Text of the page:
The election was called for October. There was no doubt about the outcome. Twenty of the seats went to the coalition by acclamation. Electoral boundaries had been gerrymandered at the 1949 session to aid the coalition at the polls. The Winnipeg Tribune reported that "No election in the province's eighty year history has been duller." In the four member constituency of Winnipeg South the race was distinguished by the candidacy of Duff Roblin running as an anti-coalitionist Conservative. Roblin was a telling critic of both the government record and the coalition arrangement. On the latter question he agreed on the principle of parliamentary government and avoided any criticism of Conservative leader Errick Willis. As the grandson of the last Conservative premier, Roblin's party credentials were beyond question. He was uniquely suited to the task of rallying anti-coalitionist Conservatives.

When the votes were tallied, Roblin had narrowly won a seat in Winnipeg South. In the province as a whole the anti-coalition vote was up, but the government had been sustained. Liberals and coalition Independents captured thirty-two seats, significant because it meant the government could survive without the support of Conservative MLA's. Anti-coalitionist feeling was building in both parties: among Liberal-Progressives because of their increased strength and because young members identified more closely with the federal Liberals, among Conservatives because, as the minor partner in the coalition, the party was losing ground throughout the province.

The 1950 legislative session passed quietly. The government's modest program was highlighted by the continuation of rural electrification and a new anti-grasshopper program. Early in the session the new member for Winnipeg South established himself as a leading critic of the Cabinet and the coalition. He enjoyed a favourable press and was much in demand for speaking engagements. However, it was the 1950 flood that gave the greatest boost to Roblin's cause, the restoration of party government in Manitoba.

Shortly after prorogation the magnitude of the flood threat became clear. Morris MLA Harry Shewman repeatedly urged the premier to declare an emergency situation so that federal aid might be obtained. On April 28th Errick Willis who was Mr. Campbell's municipal affairs minister said the floods were "in every sense an emergency." However, the premier stalled, leaving the municipalities to face the rising waters without aid. Dyking and relief efforts lacking co-ordination. When Campbell finally acted to declare a national emergency it was too late to prevent political repercussions. Even the Winnipeg Free Press, which consistently supported coalition, declared that the mishandling of the flood crisis demonstrated the need for an alternative to the government in power. Premier Campbell compounded his problem when he balked at paying compensation for flood damage once the rivers were within their banks. By the time the premier gave in on the question Roblin and CCF leader Lloyd Stinson had been very effective in using the issue against the government.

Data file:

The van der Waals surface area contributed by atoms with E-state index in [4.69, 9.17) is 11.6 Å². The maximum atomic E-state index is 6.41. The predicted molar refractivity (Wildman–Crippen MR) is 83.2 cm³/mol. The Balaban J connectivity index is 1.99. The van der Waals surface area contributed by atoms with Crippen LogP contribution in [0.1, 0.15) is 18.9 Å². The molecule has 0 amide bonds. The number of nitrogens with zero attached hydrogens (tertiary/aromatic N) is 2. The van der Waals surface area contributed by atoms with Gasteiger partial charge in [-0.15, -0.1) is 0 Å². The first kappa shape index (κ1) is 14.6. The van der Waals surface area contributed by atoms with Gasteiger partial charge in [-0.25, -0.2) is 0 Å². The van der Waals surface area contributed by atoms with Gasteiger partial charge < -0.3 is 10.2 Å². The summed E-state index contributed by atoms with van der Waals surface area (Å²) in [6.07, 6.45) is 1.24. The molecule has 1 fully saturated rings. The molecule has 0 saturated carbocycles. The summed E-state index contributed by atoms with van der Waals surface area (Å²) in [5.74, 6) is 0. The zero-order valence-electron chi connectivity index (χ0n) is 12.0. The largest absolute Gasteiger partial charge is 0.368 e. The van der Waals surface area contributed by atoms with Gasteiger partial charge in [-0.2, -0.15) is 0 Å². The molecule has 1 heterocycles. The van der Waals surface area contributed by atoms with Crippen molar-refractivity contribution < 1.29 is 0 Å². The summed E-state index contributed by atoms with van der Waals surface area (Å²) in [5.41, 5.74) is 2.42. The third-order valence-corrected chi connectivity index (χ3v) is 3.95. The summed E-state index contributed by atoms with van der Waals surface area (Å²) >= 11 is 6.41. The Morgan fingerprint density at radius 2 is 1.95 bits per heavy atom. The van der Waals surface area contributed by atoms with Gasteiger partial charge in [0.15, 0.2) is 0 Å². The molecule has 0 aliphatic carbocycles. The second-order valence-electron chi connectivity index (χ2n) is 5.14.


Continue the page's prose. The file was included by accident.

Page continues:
Over the years Manitobans had grown accustomed to governments that in word and deed decried any leadership responsibility. Successive Manitoba governments had seen their role as strictly administrative. If the public had failed to see the inadequacy of the coalition arrangement in the years that Manitoba had slowly fallen behind other provinces in education, health services, highways and municipal financing, the flood threat brought home to them, at least briefly, that more was required of government than Mr. Campbell was offering.

The unpopularity of Mr. Campbell at the time of the flood cast doubt on the verdict of the Conservative party on the coalition question. The party convention was scheduled to take place in Brandon in October. The retirement of John Bracken from federal politics and the death of the Conservative attorney-general James McLenaghen had dimmed the prospects for coalition supporters in the Conservative party. On August 9th Errick Willis stole the initiative from the Conservative anti-coalitionists by announcing his resignation from the Cabinet. The party president, R. D. Guy was quick to announce his support for Willis and in the weeks that followed the only voices heard in favour of maintaining the coalition were those of the other Conservative cabinet members, Charles Greenlay and W. C. Miller.

At the Conservatives' Brandon Convention withdrawal from coalition was approved with only sixteen dissenting votes. On the leadership vote Errick Willis was re-elected by 188 to 45 over George Hastings the cofounder of the Manitoba Democratic Movement. An effort to draft Roblin failed when he declined the nomination declaring that Mr. Willis should have the chance to lead the party outside coalition.